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Old 09-11-2011, 08:19 PM   #11
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I have also heard garlic is not good for dogs either. Here are two site that list a lot of things i didn't know about until my "pretty girl" ate a pan of pasta sauce made with tomato and LOTS of onion...

Dangerous Foods That Dogs Should Never Eat - WebMD Slideshow

Foods You Should Not Feed Your Dog


WOW! These list don't leave much for the poor pooch. They look like they were compiled but the dog food companies.
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Old 09-11-2011, 09:23 PM   #12
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Note that, for example, fish IN HIGH AMOUNTS is not to be fed. Same for milk products. I never have fed my dogs anything in high amounts, other than dry lamb and rice dog food, which I portion control.

I wouldn't imagine cooked pork would hurt a dog, as long as it isn't a major part of the diet. The article also stated table scraps shouldn't be more than 10% of a dog's diet. Mine, unless they helped themselves, didn't get table scraps. Exceptions being apple cores and broccoli stalks.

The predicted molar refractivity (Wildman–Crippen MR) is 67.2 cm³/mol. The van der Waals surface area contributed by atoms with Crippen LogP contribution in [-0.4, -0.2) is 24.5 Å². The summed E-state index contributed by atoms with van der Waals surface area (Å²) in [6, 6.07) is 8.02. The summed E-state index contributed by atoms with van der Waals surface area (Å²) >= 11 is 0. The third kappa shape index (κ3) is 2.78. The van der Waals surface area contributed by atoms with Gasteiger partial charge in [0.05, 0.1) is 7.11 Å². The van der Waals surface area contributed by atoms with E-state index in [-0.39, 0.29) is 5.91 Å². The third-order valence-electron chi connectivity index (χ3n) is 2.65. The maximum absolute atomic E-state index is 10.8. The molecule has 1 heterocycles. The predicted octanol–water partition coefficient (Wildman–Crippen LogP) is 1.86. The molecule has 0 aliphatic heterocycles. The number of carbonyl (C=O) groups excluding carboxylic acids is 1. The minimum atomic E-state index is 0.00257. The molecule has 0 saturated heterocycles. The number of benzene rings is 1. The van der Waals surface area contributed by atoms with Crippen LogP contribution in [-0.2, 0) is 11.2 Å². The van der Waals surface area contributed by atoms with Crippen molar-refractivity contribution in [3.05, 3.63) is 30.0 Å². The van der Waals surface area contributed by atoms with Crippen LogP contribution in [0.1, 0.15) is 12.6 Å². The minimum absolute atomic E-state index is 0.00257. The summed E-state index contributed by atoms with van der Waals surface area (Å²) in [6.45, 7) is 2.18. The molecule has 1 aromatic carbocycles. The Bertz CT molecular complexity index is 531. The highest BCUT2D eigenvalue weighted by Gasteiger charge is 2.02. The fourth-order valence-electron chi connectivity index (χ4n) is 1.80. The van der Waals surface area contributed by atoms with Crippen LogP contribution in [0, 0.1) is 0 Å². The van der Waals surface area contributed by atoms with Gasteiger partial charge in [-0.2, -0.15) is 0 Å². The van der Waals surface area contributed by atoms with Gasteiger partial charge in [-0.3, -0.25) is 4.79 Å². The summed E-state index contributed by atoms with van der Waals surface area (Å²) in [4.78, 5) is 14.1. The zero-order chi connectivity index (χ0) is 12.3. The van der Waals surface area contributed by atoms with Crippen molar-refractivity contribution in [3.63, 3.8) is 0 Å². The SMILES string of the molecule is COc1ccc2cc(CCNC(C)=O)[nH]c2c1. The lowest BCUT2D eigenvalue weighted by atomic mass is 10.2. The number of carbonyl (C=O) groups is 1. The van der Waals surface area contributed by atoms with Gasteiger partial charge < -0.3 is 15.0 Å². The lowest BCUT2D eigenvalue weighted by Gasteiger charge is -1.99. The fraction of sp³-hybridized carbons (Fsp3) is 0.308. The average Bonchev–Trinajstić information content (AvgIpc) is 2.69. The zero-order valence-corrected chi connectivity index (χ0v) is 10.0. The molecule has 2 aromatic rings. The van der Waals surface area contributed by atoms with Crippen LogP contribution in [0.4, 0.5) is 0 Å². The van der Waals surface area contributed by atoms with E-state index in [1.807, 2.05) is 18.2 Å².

I remember the days when my family fed our dogs table scraps, they chewed bones, did not get their teeth cleaned, and I lived in a small town with no leash laws. We had a cocker and an English setter who lived forever.
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Old 09-11-2011, 09:32 PM   #13
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Table scraps... I come right out and tell people that table scraps are better than a lot of the dog foods out there that are so popular. Like you said, DL, back in the day that's all they got and they did just fine. Of course I wouldn't recommend tossing them a cooked bone like I read yesterday here. Raw yes, cooked no. Cooked bones splinter and tear stomach linings.
That's not to say that some dogs won't do good on anything, but I wish people would wise up to Beneful's marketing ploy. At least Dads and Ol Roy don't claim to be good foods.
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Old 09-11-2011, 09:45 PM   #14
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I'm glad to see you mentioned dogs, unlike cats, are, after years of evolution, omnivores as humans are. Cats are carnivores. At least that is what the vet I worked for told me.

If all else fails, talk to your vet. S/He will know your particular pet best. But for a healthy pet, Dawgluver has said what I've been told for decades.

I assume we're talking a basically healthy pet. And I've known some dogs that can eat anything and survive (labs are infamous for this). But, really, buy a decent brand of dry dog/cat food, and save human food for very occasional treats. For one thing it will make any accidents much easier to clean. I mean, really, how much vomit and diarrhea do you truly want to clean up in your pets' life-times?